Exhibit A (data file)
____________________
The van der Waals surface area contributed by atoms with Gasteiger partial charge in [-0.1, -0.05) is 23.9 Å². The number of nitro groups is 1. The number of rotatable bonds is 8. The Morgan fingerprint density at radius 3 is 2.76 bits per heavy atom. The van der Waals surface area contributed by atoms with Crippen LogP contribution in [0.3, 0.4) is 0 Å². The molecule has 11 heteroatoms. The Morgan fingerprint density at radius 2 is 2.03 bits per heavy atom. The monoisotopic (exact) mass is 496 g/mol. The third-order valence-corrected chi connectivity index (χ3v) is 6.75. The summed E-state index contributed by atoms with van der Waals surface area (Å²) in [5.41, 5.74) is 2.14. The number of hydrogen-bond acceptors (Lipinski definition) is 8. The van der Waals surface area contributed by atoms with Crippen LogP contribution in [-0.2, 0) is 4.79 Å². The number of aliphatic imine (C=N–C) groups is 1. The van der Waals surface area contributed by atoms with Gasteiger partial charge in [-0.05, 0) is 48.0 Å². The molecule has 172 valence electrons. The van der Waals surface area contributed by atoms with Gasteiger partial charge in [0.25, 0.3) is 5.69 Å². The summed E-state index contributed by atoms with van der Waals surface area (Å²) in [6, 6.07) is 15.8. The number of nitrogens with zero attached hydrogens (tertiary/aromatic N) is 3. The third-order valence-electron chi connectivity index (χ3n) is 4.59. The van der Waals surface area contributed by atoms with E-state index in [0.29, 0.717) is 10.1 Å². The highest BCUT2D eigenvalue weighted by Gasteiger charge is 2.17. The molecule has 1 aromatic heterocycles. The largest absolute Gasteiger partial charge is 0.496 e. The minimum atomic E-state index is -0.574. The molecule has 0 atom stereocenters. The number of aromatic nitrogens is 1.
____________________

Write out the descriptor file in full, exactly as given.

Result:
The van der Waals surface area contributed by atoms with Gasteiger partial charge in [-0.1, -0.05) is 23.9 Å². The number of nitro groups is 1. The number of rotatable bonds is 8. The Morgan fingerprint density at radius 3 is 2.76 bits per heavy atom. The van der Waals surface area contributed by atoms with Crippen LogP contribution in [0.3, 0.4) is 0 Å². The molecule has 11 heteroatoms. The Morgan fingerprint density at radius 2 is 2.03 bits per heavy atom. The monoisotopic (exact) mass is 496 g/mol. The third-order valence-corrected chi connectivity index (χ3v) is 6.75. The summed E-state index contributed by atoms with van der Waals surface area (Å²) in [5.41, 5.74) is 2.14. The number of hydrogen-bond acceptors (Lipinski definition) is 8. The van der Waals surface area contributed by atoms with Crippen LogP contribution in [-0.2, 0) is 4.79 Å². The number of aliphatic imine (C=N–C) groups is 1. The van der Waals surface area contributed by atoms with Gasteiger partial charge in [-0.05, 0) is 48.0 Å². The molecule has 172 valence electrons. The van der Waals surface area contributed by atoms with Gasteiger partial charge in [0.25, 0.3) is 5.69 Å². The summed E-state index contributed by atoms with van der Waals surface area (Å²) in [6, 6.07) is 15.8. The number of nitrogens with zero attached hydrogens (tertiary/aromatic N) is 3. The third-order valence-electron chi connectivity index (χ3n) is 4.59. The van der Waals surface area contributed by atoms with E-state index in [0.29, 0.717) is 10.1 Å². The highest BCUT2D eigenvalue weighted by Gasteiger charge is 2.17. The molecule has 1 aromatic heterocycles. The largest absolute Gasteiger partial charge is 0.496 e. The minimum atomic E-state index is -0.574. The molecule has 0 atom stereocenters. The number of aromatic nitrogens is 1.